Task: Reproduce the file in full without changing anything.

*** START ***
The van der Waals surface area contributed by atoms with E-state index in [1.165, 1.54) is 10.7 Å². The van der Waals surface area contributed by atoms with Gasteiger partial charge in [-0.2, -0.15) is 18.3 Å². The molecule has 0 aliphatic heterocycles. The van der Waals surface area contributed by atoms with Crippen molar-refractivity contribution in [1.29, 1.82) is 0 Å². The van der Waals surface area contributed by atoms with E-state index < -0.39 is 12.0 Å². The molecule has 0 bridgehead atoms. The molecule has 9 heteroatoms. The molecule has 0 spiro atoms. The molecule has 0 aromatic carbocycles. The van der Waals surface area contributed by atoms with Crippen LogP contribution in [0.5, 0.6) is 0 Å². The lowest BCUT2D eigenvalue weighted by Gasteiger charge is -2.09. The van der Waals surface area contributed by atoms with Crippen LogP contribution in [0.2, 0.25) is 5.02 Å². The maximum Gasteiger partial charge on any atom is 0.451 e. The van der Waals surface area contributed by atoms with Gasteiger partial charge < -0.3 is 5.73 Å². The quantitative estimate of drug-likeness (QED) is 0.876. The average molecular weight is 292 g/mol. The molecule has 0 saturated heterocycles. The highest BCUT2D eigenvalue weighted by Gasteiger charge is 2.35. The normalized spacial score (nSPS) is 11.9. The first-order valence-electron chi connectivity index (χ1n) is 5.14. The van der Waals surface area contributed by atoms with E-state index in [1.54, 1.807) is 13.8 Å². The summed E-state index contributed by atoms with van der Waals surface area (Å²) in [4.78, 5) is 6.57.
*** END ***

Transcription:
The van der Waals surface area contributed by atoms with E-state index in [1.165, 1.54) is 10.7 Å². The van der Waals surface area contributed by atoms with Gasteiger partial charge in [-0.2, -0.15) is 18.3 Å². The molecule has 0 aliphatic heterocycles. The van der Waals surface area contributed by atoms with Crippen molar-refractivity contribution in [1.29, 1.82) is 0 Å². The van der Waals surface area contributed by atoms with E-state index < -0.39 is 12.0 Å². The molecule has 0 bridgehead atoms. The molecule has 9 heteroatoms. The molecule has 0 spiro atoms. The molecule has 0 aromatic carbocycles. The van der Waals surface area contributed by atoms with Crippen LogP contribution in [0.5, 0.6) is 0 Å². The lowest BCUT2D eigenvalue weighted by Gasteiger charge is -2.09. The van der Waals surface area contributed by atoms with Crippen LogP contribution in [0.2, 0.25) is 5.02 Å². The maximum Gasteiger partial charge on any atom is 0.451 e. The van der Waals surface area contributed by atoms with Gasteiger partial charge < -0.3 is 5.73 Å². The quantitative estimate of drug-likeness (QED) is 0.876. The average molecular weight is 292 g/mol. The molecule has 0 saturated heterocycles. The highest BCUT2D eigenvalue weighted by Gasteiger charge is 2.35. The normalized spacial score (nSPS) is 11.9. The first-order valence-electron chi connectivity index (χ1n) is 5.14. The van der Waals surface area contributed by atoms with E-state index in [1.54, 1.807) is 13.8 Å². The summed E-state index contributed by atoms with van der Waals surface area (Å²) in [4.78, 5) is 6.57.